What made Doshin the Giant special, and why we’ll never see its like again

Recently I wrote that Doshin the Giant is one of ten GameCube games that I’d love to see on Nintendo Switch. All these years later, it’s still a unique and special experience – there’s nothing else quite like it. Its closest influence is probably the old Bullfrog games Populous, Magic Carpet and Black & White, but since then the only game that’s really resembled it in any way is From Dust by Another World creator Eric Chahi.

The game sees you take control of the titular giant with a mission to please the various tribes that live scattered across several islands. The aim is to use Doshin’s ability to raise or flatten the ground so that they can expand their settlements, as well as plant trees to make them happy. The more they worship you, the bigger  you grow, and the more ground you can raise or flatten at one time. But after the sun sets, you wake up next morning back at regular size, and the process starts all over again.

It’s a sedate, wonderfully charming game, all primary colours and gentle warmth. I absolutely love it. But I also knew nothing about the person who created it – until now.

Recently, Destructoid reported on an episode of toco toco that features a look at the influences of Doshin‘s creator, Kazutoshi Iida. He seems like a fascinating character, and I’m envious of his lifestyle: lecturing in game design by day and watching esoteric films in a crumbling, converted elementary school by night. I encourage you to watch the documentary, too – it provides a fascinating insight into his influences.

I didn’t realise Iida was also responsible for the genre-defying PlayStation game Aquanaut’s Holiday – I’ve never played it, but I remember when it came out people were baffled by this game in which there was no goal except to explore and marvel at the things you find. Since then, plenty of arty games have gone down this route, but Aquanaut’s Holiday was one of the first, if not the first, game to promote exploring for exploring’s sake.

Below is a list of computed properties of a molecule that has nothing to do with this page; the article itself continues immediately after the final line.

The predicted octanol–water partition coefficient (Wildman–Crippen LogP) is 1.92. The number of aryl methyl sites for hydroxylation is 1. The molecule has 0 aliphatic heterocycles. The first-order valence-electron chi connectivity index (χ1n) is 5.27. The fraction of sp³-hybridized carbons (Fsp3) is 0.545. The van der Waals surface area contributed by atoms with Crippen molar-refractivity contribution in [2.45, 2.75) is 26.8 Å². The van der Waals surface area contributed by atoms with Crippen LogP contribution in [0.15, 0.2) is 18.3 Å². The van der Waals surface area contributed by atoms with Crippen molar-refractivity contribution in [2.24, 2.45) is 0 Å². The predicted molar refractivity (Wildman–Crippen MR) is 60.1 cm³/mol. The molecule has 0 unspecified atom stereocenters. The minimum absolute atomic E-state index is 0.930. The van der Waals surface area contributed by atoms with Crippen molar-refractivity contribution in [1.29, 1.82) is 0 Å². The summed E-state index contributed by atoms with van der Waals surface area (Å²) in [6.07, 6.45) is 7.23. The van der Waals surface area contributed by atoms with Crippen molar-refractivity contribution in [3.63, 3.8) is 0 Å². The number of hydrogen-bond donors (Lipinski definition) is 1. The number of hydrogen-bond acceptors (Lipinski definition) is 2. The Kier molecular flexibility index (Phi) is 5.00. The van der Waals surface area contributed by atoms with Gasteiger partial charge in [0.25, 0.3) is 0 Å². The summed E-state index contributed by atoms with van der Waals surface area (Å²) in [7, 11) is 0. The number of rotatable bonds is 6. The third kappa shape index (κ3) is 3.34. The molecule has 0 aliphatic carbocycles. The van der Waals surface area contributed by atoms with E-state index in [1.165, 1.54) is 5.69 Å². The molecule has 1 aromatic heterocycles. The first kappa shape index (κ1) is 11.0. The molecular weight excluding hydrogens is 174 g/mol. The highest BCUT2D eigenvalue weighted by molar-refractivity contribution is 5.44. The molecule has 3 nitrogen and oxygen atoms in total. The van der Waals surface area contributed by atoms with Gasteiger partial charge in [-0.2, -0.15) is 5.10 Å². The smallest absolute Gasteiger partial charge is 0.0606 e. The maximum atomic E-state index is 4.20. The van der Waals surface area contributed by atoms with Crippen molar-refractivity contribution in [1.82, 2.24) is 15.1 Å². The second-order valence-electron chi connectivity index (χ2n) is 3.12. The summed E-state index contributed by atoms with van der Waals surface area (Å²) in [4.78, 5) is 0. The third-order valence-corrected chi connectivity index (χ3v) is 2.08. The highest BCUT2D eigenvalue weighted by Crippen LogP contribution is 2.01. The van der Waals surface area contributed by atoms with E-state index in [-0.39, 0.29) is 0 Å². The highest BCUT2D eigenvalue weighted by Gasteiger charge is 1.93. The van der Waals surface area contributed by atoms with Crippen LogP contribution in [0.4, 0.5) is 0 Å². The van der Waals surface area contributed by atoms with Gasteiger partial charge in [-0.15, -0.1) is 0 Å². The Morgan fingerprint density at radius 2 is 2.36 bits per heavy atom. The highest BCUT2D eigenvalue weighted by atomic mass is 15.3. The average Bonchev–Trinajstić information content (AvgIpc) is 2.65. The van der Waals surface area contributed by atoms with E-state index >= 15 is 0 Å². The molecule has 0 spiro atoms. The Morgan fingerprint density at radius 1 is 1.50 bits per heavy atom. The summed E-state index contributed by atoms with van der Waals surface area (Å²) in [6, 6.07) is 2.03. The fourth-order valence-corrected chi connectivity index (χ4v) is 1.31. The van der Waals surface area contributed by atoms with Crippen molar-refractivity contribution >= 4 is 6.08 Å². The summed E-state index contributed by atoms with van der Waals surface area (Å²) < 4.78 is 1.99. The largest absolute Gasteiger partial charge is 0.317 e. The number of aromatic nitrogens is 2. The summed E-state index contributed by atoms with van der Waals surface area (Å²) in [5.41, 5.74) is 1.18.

The documentary also highlighted another game by Iida that I’ve never heard of before: Tail of the Sun. Like Aquanaut’s Holiday, there initially doesn’t appear to be an overall objective except exploring, but gradually it becomes clear that you must feed and grow your tribe in order to build a tower to reach the sun. In that sense, the game seems to be a perfect halfway house between Aquanaut and Doshin, and I’m keen to give it a go if I can find a copy somewhere.

Most interestingly of all, Iida reveals that he decided early on that he would only ever make three games in his career – once he’d finished Doshin, he quietly left game development for good. He admits that three is an entirely arbitrary figure, and I’m sad that we’ll never see any more of his genius creations, but I respect his commitment to his ideals.

Still, I can’t help but wish he’d reconsider his position – I would dearly love to see what he comes up with next.